Feb 4, 20172997 views

Side-Sleepers! Drop the Klymet Static V Junior?

I'm a Side-Sleeping, Long-Ass-Section Hiking, Gram-Weenie. I'd kill for a wide, short, high-loft, puncture-resistant, ultra-light sleeping pad! Wouldn't you?
Currently I use Exped's UL Synmat 7M. I love this pad. Its 2.8" loft keeps my bony hips off the ground, Its 20.5" width lets me go full fetal without hanging off the sides. Its side baffles are slightly larger, creating a cradle effect. At 72" long, I can stretch out fully on my back, but I rarely ever do that. An R-factor of 3.3 is good down to 25°. It's 16 ozs, which is certainly competitive for the specs, but a shorter version would help me pare a few ozs. They make a 64.2" short version, but for $104 dollars netting less than a 2oz weight reduction, I can't bring myself to push the button ...
I bought a short Thermarest NeoAir Xlight, and I hate it. It may be the classic UL solution for back-sleepers willing to improvise insulation under their feet and calves. But when sleeping on my side, it's so skinny I feel like I'm balancing on a rail with my knees and butt hanging off the sides all night.
As of this writing, the full-length Static V drop just ended. It's wider than my Exped, and pretty inexpensive, but at 16 ozs it offers me no weight reduction, and has a much lower r factor. Again, not enough benefit to get me to push the button.
On Klymet's site, I saw their Static V "Junior" version. Still 23" wide, but only 50.4" long, and 13 ozs! It's also still r 1.3 ... As a side sleeper, this could be perfect for fast and light trips, with temps above 35°. It lists for $45. For a 3 oz weight reduction, and a few more inches of width, it's almost a no-brainer!
Almost ... If we can get a good drop, it'd be even better ...
What do you think? Any other ideas for a high-loft, lightweight pad, that's wide enough to comfortably accommodate us side-sleepers?
john.webb, Grayson Katka, and 35 others

I use a Klymit pad supplemented with a closed cell foam pad and never went back, for the price alone it’s worth it, warm, comfy and durable, I’m a sidestomachback sleeper and I’m going to always carry closed cell foam with me just cause of the multiple uses it has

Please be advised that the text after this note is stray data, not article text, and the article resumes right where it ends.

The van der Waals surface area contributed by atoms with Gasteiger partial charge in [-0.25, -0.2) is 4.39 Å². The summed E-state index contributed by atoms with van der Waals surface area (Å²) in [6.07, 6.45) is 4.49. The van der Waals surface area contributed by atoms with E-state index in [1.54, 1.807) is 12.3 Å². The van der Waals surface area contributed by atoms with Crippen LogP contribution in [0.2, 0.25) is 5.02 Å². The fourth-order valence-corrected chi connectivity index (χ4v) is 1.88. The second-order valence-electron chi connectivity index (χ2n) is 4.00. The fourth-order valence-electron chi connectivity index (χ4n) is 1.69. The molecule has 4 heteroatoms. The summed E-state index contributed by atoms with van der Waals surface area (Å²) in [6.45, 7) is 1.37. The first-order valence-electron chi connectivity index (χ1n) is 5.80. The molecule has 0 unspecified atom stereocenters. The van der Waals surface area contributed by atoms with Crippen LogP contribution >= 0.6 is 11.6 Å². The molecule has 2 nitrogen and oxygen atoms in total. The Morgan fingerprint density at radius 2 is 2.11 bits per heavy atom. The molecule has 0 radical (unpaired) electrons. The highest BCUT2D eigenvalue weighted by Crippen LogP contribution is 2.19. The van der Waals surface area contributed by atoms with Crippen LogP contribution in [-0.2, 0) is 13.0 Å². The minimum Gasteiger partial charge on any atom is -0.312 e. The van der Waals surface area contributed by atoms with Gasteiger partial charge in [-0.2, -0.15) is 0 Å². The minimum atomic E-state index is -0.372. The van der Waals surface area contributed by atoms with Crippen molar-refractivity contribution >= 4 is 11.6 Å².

I'm also a side sleeper. I've always wanted to like the Klymit pads and have tried two different ones, with no joy. I always go back to my Exped or Big Agnes. Heavier, yes, but a good night's sleep is worth it.
I fall asleep on my back, sleep on my side, and wake up on my stomach. Static V Recon (Insulated): Dimensions, inflated: 72 x 23 x 2.5 in Static V Ultralight Long (Insulated) (Dark Green): Dimensions, inflated: 76 x 26 x 2.5 in I got the "long" for those extra 3" of width and it's night and day better. When on my back my elbows don't want to fall off onto the ground -- and on the narrower recon I feel like I'm about to roll off. Even a little wider like the Luxe wouldn't hurt (if the insulated one had a more subdued color I probably would have purchased one, but Klymit said there are no plans for one in green or recon) But... I don't need that length (I may brave it and try and trim / iron it but not sure I want to risk it just yet). I have no clue why they don't offer a short but wide pad that's insulated. I wish these were thicker though... I have to inflate them to the max to keep my hips off the ground. Like a pillow, they're not super comfortable when inflated to the max, but if I deflate it a little my hips / butt touches the ground. Make them 3.5" thick minimum, 4.5" would be better... and ideally the side air bubbles would be isolated with it's own valve, so you can inflate those "hard" to keep you on the pad and cradle you, then the center is thick and can be at a lower pressure to keep you off the ground and comfortable.
I will always recommend Big Agnes AXL insulated (or non insulated if you're going in warmer weather and don't need the warmth. It has a high loft and as a side sleeper, I like it way more than my thermarest.
MassDrop has a black short static V. I have the regular and the short is on it's way. I also have a junior and several other short Klymit pads but the static is thicker and therefore more comfortable. I'm 5'11" and so my knees are always uncomfortable so I started moving up on the pad and using my sit pad and pillow for my head.